Call for Intellectual Honesty

Last month, I had the great pleasure of participating in the Global CQ Summit organized by the Cultural Intelligence Center and meeting a group of professionals highly engaged in the development of cultural intelligence across the globe. It was three amazing days of knowledge sharing among people from many countries and different backgrounds, where I had the honor to learn and obtain my certification from the greatest minds in the CQ domain.

With Linn Van Dyne, Ph.D., one of the pioneering researchers on cultural intelligence. CQ Global Summit 2024

As my thoughts around the discussions settle, I am reflecting that the conversation that resonated most with me personally was about intellectual honesty in our workplaces, communities, and societies.

Let’s talk about this today.

Intellectual honesty is a commitment to truthfulness and integrity in the pursuit and presentation of knowledge.

It involves several key principles:

  • Truth-Seeking: Being genuinely committed to discovering the truth, even when it challenges one’s own beliefs or interests. This means prioritizing evidence and rational argument over personal biases.
  • Transparency: Openly acknowledging the limitations of one’s knowledge and the potential biases in one’s reasoning. This includes disclosing any conflicts of interest and being honest about the sources of one’s information.
  • Consistency: Applying the same standards of evidence and reasoning to all claims, regardless of whether they support or contradict one’s own views.
  • Fairness: Giving a fair hearing to opposing viewpoints and considering them with an open mind. This means engaging with the strongest arguments from all sides, rather than misrepresenting or dismissing them without consideration.
  • Acknowledgment of Errors: Willingness to admit mistakes and correct them. Intellectual honesty requires one to revise their views in light of new evidence or better arguments.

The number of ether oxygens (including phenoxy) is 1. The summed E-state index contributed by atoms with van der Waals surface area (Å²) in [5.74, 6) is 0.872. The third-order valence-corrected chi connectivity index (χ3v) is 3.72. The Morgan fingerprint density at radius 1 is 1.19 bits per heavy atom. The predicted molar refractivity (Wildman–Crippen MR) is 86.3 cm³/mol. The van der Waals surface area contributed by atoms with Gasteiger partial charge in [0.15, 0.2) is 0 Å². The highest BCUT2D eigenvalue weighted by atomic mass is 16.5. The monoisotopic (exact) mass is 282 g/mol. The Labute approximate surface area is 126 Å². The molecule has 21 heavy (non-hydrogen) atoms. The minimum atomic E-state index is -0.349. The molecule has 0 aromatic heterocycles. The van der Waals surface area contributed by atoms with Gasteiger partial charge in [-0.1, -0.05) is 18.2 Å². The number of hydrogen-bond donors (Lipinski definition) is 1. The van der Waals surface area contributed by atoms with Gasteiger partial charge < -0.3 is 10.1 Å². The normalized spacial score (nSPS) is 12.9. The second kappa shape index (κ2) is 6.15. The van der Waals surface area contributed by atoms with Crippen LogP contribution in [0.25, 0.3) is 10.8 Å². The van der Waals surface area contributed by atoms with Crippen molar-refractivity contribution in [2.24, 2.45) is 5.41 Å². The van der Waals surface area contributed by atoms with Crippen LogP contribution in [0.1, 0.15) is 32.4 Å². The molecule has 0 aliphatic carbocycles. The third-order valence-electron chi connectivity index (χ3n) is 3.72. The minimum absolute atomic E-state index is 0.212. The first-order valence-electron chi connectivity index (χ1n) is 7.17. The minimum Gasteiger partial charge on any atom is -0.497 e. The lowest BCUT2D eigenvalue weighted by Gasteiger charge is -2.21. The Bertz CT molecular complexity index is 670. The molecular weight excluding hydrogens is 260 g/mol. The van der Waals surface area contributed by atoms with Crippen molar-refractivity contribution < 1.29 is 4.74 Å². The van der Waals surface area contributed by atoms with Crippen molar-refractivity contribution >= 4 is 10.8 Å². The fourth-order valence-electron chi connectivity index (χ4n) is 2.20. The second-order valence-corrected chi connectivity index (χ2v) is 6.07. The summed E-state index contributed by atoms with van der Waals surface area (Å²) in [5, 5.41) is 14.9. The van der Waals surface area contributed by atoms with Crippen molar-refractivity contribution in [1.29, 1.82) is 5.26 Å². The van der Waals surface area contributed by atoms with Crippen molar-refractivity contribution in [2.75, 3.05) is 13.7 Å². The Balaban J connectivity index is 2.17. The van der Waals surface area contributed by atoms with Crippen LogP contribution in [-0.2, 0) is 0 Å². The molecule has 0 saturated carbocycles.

• Avoiding Misrepresentation: Ensuring that one does not distort or selectively present facts to support a preconceived position. This includes accurately representing the views of others and the evidence at hand.

Practicing intellectual honesty fosters trust and credibility, enhances critical thinking, and contributes to a more constructive and truthful discourse in any field of inquiry.

Practicing intellectual honesty is also liberating. I recall how my grandfather taught me at the age of 5 or 7: When you lie, you need to constantly remember what you said to whom and why. It becomes heavier and heavier over time as your lies pile in your head. Then they become so heavy that you crush under the weight of lies. Being honest is the easiest way to be honorable – he said.

Isn’t that true?

But the shifts we observe nowadays, in a world full of misleading information where style often trumps substance and fear of being perceived as incompetent pushes leaders and professionals to pretend they “know it all,” make intellectual honesty more of a theoretical commitment (“promise”) rather than a practical reality (“deliverable”).